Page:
From the Blog

Oregon Style Honeymoon: The Far East

Our next day of driving was from Prairie City to Joseph, Oregon. 209 miles. As we took our leave from the lovely, but weak-ass coffee town of Prairie City, we looked back to get a view of the Strawberry Mountain range. You can’t throw a rock in Oregon without hitting some dramatic scenery. Okay, well you can, as we discovered later in or trip, but please just follow along.

You can click on the panorama below for super huge.

More photos ahead…

So like, eastern Oregon is remote. You can drive for miles out there and not see too many towns. La Grande is a biggish city, but it’s like, really remote. But then you get off the Interstate 84 and you drive towards Elgin, and it’s smaller and even more remote. And you keep driving, and there’s no place to go but to the end of the road, to Enterprise and Joseph, which are super duper remote, where the asphalt stops at the foot of the Wallowas.

Our destination for the night was 30 miles outside of Joseph, in a cabin 3 miles up the river from Imnaha, population: 16. The remotest of remote.

Or, if you prefer, a satellite map below, showing the canyons and mountains.

Imnaha is about 2000 feet down into a canyon. The drive was a long, slow descent.

Then once we hit the “town” of Imnaha, we turned down a gravel road and followed the Imnaha River for a few miles.

Awful purdy.

You guys, this cabin was AMAZING.

The owners lived and worked here, raising a couple kids. Now they rent it out as a vacation property.

This place is a jewel. Everywhere you put your eye, there is some charming detail, some useful antique, some thoughtful little nook, or some kind of animal skull from the range. This cabin is the cumulation of years of real functionality and someone’s deft artistry.

Perched right on the Imnaha River, with the walls of the canyon stretching up thousands of feet above.

Dave even did a little fishing. He didn’t catch anything. But I’ve been in the mood for trout ever since.

We walked in and I felt my brain unbutton a few notches. My brain is usually pretty tightly squeezed.

You could not have asked for a Hollywood set that was more perfect.

I want to furnish a sleek city loft with all rustic cabin furnishing. I want a log bed, Pendleton blankets, a rustic farmhouse kitchen table, rough hewn cabinets, and maybe a wooden fish sculpture or two. You might think I’m joking, but I’m really not. Velvet deer paintings. I’m not kidding.

Monsters were all relaxed and happy too. We still needed to come up with a name for these guys.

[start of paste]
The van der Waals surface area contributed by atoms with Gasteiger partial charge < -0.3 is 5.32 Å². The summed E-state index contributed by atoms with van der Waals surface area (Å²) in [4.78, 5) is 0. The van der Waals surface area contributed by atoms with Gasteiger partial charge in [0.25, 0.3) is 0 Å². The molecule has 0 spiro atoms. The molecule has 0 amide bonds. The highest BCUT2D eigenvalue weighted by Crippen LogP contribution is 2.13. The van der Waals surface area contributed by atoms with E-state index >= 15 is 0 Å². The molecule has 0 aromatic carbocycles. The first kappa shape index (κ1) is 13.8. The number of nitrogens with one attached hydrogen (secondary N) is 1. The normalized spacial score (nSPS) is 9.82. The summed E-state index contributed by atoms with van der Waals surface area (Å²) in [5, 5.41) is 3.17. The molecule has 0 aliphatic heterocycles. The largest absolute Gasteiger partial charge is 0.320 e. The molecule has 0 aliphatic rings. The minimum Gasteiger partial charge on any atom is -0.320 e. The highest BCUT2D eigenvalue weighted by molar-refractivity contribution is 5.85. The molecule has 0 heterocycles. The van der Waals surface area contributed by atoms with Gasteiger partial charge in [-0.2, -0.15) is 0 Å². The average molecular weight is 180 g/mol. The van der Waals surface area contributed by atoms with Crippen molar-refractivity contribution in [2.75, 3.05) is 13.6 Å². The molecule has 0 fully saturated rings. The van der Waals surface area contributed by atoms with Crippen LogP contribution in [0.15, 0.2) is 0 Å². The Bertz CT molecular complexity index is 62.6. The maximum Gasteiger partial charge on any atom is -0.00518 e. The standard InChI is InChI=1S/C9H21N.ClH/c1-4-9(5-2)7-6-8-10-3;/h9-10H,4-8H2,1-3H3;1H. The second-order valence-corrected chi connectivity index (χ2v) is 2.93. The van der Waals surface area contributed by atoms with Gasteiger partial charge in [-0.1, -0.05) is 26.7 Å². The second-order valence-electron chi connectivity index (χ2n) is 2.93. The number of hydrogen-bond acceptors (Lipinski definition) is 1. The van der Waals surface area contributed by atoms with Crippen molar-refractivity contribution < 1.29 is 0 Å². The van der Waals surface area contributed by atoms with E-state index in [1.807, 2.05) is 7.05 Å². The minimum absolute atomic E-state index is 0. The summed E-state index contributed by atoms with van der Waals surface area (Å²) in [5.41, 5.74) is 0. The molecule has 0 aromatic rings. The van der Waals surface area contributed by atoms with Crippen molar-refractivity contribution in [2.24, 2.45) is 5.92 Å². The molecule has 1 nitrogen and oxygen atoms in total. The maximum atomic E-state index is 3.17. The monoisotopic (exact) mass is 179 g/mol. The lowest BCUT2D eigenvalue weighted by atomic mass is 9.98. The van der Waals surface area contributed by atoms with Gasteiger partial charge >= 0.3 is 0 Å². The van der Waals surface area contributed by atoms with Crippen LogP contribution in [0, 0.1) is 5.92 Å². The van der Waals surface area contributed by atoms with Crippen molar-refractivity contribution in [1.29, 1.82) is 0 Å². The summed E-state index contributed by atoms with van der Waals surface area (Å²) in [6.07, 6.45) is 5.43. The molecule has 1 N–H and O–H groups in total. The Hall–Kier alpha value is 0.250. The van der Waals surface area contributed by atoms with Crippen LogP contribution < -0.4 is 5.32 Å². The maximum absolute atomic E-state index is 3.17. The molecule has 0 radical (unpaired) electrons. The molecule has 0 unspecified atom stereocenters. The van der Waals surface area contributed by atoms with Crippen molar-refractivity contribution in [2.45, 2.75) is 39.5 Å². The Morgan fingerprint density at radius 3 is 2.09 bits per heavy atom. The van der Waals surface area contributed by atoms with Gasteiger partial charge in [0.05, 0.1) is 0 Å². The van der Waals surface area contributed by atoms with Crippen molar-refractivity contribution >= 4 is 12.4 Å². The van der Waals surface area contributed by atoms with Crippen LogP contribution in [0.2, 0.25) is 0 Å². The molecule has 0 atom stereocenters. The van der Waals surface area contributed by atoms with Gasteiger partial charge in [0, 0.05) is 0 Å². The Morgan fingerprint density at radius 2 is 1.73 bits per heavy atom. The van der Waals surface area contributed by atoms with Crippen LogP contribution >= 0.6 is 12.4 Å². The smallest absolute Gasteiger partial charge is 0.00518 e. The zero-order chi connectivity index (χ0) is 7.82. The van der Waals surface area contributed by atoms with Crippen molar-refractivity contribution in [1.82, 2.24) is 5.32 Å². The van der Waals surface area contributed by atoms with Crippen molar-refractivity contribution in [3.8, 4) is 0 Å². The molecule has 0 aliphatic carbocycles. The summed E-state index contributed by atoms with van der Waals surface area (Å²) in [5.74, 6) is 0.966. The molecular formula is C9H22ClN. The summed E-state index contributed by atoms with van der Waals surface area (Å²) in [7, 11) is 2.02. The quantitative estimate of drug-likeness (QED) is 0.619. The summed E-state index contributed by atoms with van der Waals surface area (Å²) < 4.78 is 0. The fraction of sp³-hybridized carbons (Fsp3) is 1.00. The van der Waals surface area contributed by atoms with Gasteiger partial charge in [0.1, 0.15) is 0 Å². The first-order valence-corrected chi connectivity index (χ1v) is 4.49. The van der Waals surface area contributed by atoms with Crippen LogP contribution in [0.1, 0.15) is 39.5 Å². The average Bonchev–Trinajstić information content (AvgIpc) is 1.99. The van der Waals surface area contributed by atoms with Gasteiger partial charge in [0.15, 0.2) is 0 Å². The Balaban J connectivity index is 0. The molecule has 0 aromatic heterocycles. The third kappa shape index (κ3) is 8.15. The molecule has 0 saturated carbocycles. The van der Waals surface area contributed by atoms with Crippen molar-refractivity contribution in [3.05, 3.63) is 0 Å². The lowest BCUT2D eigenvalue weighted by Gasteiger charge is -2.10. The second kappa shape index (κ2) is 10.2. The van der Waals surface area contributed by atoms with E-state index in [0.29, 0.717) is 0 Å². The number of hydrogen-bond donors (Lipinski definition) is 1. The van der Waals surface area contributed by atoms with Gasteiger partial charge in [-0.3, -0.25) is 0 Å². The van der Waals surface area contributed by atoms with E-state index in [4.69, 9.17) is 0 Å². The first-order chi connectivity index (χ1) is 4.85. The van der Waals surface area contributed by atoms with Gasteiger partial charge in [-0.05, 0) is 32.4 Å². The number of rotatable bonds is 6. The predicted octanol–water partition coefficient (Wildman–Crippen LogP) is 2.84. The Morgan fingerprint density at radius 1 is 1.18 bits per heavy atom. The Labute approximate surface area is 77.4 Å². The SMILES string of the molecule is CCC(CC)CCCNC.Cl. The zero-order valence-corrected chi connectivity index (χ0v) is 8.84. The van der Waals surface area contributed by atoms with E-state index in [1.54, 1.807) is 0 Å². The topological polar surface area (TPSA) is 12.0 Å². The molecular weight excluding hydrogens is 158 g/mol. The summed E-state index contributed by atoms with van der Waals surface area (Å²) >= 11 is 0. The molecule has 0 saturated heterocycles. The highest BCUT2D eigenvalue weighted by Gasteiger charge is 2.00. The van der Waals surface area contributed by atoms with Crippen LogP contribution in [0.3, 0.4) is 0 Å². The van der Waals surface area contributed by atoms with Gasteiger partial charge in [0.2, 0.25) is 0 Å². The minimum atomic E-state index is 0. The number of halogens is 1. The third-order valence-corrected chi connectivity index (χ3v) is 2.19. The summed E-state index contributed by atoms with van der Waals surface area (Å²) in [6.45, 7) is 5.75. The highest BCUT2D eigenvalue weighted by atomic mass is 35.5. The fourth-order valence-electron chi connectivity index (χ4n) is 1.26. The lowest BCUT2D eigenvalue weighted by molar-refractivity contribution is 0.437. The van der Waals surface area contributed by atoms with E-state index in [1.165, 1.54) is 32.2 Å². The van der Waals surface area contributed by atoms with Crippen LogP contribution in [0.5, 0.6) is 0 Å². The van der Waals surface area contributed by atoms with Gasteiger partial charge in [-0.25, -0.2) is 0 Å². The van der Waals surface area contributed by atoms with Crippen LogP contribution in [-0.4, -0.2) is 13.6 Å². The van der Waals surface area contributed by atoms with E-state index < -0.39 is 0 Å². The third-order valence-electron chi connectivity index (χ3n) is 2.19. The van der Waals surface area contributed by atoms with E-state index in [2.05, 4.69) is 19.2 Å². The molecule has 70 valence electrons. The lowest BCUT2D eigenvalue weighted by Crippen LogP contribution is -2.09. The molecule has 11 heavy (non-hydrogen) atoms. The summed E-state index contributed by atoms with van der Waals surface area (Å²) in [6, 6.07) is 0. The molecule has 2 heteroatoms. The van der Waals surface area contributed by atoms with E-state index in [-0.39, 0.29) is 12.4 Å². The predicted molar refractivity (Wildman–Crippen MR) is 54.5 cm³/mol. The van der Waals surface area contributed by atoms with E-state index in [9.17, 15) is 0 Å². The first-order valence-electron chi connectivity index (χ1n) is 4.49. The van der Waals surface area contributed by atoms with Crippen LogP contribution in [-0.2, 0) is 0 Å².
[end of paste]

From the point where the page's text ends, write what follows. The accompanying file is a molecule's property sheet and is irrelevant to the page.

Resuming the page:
We stayed in the cabin for days and didn’t leave. No internet, no phone, no noise, no music, no neighbors for three miles, and at night, when the lights were off, it was the darkest darkness I have ever experienced. With the clouds, there were no stars. With the canyon walls, there was no sky. With the light off, there were NO LIGHTS. It was completely pitch black. So I needed to use my phone as a flashlight just to get to the restroom in the middle of the night.

You may notice from these photos that it was a little gray and overcast. It actually rained for two of the days we were in the cabin. AND WE DIDN’T CARE. We stayed indoors. They had a lovely library, and we read Washington Irving, Agatha Christie, Mark Twain and Edgar Allen Poe. I worked on a crochet blanket that is my guilty “downtime” pleasure that I never get to work on because I don’t have downtime. We brought a lot of our own books too, and we actually read them. Hours and hours.

We never thought it was going to rain. The locals told us it was unseasonable. We could not have been happier.

But we did eventually get out of the cabin to see the Wallowas and Hell’s Canyon. That post next.

Comments

  1. How was the coffee?

  2. @Elkosteve We brought our $21 a pound Arabian Mocha Sanani from Peets with our own cone filter brew cup. Coffee was delicious. We brought the areopress also, which @MarySue commented on in the last post.

    Coffee was delicious, and strong, and dark. Just how I like my men.

  3. That sounds so freaking perfect! I love the photos of the cabin. I backpacked near there a few years ago and that country has such an amazing feeling. The monsters look incredibly happy, too!

  4. Soooo, how does one go about renting that cabin?

  5. That looks so very awesome. I love Hell’s Canyon, too; it’s one of my favorite places to go camping. I kind of wish it were closer, because driving 8 hours to go camping for a few days is just not ever going to happen. Boo. :(
    What about “Iggy” and “Squiggy” for the monsters? They’re so cute!

  6. Quark and Beppo? Give me some time, thinking names.

    CUTE cabin!! Sounds like just what you guys wanted! And coffee too!

  7. I like Quark and Beppo. If you guys don’t use those, can I have permission to use them for upcoming monsters?

  8. Lisa, I give you permission to use those names, as Meredith’s sister and as Grand Master Overload Of This Here Blog.

  9. Log cabin vacation homes, ftw! On my list of ‘favorite things.’

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